Touched by Money
Richard Pak’s project “L’île naufragée” focuses on Nauru, a Micronesian island, and how it turned from being a tropical eden to an “inhabitable desert”.
At the beginning of the 20th century, a geologist discovered that Nauru island was rich in phosphate, a mineral mined in millions of tonnes to produce fertilizers, animal feeds, cosmetics, dishwasher tablets, and electronics. Landing on the island today, the palm trees of the coast might still trick newcomers into thinking of a tropical eden, but continuing inland, an expanse of rock pinnacles left over from a century of digging stretches as far as the eyes can see.
After Nauru’s independence in 1968, the “hundreds of millions of dollars generated by the mining industry made the new state the richest in the world”. The lavish lifestyle that followed, accompanied by real estate investments, quickly came to an end in the 90s when phosphate simply ran out, leaving behind an economic and ecological disaster. Upon returning from his work on the island, the photographer treated the negatives with phosphoric acid, metaphorically submitting them to a similar process to the one that the island went through.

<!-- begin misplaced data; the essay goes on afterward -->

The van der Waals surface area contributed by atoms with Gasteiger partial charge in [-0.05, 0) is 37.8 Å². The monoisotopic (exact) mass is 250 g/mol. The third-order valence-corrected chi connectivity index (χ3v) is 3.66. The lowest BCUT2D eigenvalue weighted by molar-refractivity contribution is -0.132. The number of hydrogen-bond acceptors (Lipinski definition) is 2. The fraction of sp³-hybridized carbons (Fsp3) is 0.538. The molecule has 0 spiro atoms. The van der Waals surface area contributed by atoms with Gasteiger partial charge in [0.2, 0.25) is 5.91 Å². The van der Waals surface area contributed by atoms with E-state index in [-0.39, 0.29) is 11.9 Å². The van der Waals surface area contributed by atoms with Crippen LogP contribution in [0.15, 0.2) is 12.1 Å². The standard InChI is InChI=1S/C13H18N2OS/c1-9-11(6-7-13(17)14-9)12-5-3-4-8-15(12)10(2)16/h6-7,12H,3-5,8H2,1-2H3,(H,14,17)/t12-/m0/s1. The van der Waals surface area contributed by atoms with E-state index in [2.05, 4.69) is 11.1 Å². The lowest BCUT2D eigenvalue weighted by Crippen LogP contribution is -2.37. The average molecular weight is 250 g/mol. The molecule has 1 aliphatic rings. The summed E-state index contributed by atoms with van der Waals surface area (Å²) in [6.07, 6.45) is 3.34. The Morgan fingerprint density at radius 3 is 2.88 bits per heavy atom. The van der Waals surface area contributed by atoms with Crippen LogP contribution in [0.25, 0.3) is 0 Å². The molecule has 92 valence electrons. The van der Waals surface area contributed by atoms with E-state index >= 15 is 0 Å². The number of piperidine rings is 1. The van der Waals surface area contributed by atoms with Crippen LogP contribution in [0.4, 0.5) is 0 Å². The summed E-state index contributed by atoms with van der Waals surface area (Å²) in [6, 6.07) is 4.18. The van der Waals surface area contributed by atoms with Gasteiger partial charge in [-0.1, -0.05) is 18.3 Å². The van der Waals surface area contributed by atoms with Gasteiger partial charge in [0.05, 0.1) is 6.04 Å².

The exhibition “L'île naufragée”, by Richard Pak, is on view at Stimultania in Strasbourg, France, until September 16. The project was supported by Cnap and La Fondation des Artistes, and the photographer won the "Photographies & Sciences 2021" prize at the Résidence1+2.